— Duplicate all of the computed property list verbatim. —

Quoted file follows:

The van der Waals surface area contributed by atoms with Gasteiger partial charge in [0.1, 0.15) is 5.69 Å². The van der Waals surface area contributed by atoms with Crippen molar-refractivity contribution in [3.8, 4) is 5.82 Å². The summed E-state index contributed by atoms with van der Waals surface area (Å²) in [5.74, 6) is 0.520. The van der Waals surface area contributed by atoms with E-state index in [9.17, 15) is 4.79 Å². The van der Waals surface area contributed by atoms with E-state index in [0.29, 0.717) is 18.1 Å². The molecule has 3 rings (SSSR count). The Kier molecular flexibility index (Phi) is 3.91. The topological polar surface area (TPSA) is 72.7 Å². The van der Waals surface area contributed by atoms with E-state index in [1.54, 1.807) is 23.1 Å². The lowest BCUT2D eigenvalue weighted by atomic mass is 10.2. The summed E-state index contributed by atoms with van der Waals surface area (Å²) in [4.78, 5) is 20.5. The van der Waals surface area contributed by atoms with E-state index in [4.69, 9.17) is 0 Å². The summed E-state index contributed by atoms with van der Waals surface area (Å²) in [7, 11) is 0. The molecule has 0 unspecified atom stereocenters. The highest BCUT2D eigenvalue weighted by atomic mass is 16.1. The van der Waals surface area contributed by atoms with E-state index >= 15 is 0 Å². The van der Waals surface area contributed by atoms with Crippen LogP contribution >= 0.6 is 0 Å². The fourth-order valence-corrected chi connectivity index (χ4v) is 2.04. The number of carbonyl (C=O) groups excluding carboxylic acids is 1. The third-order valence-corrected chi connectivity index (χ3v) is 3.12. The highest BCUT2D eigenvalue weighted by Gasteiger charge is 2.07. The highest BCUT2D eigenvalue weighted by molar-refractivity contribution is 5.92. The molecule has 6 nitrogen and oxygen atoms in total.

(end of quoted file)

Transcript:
The van der Waals surface area contributed by atoms with Gasteiger partial charge in [0.1, 0.15) is 5.69 Å². The van der Waals surface area contributed by atoms with Crippen molar-refractivity contribution in [3.8, 4) is 5.82 Å². The summed E-state index contributed by atoms with van der Waals surface area (Å²) in [5.74, 6) is 0.520. The van der Waals surface area contributed by atoms with E-state index in [9.17, 15) is 4.79 Å². The van der Waals surface area contributed by atoms with E-state index in [0.29, 0.717) is 18.1 Å². The molecule has 3 rings (SSSR count). The Kier molecular flexibility index (Phi) is 3.91. The topological polar surface area (TPSA) is 72.7 Å². The van der Waals surface area contributed by atoms with E-state index in [1.54, 1.807) is 23.1 Å². The lowest BCUT2D eigenvalue weighted by atomic mass is 10.2. The summed E-state index contributed by atoms with van der Waals surface area (Å²) in [4.78, 5) is 20.5. The van der Waals surface area contributed by atoms with E-state index in [4.69, 9.17) is 0 Å². The summed E-state index contributed by atoms with van der Waals surface area (Å²) in [7, 11) is 0. The molecule has 0 unspecified atom stereocenters. The highest BCUT2D eigenvalue weighted by atomic mass is 16.1. The van der Waals surface area contributed by atoms with E-state index >= 15 is 0 Å². The van der Waals surface area contributed by atoms with Crippen LogP contribution >= 0.6 is 0 Å². The fourth-order valence-corrected chi connectivity index (χ4v) is 2.04. The number of carbonyl (C=O) groups excluding carboxylic acids is 1. The third-order valence-corrected chi connectivity index (χ3v) is 3.12. The highest BCUT2D eigenvalue weighted by Gasteiger charge is 2.07. The highest BCUT2D eigenvalue weighted by molar-refractivity contribution is 5.92. The molecule has 6 nitrogen and oxygen atoms in total.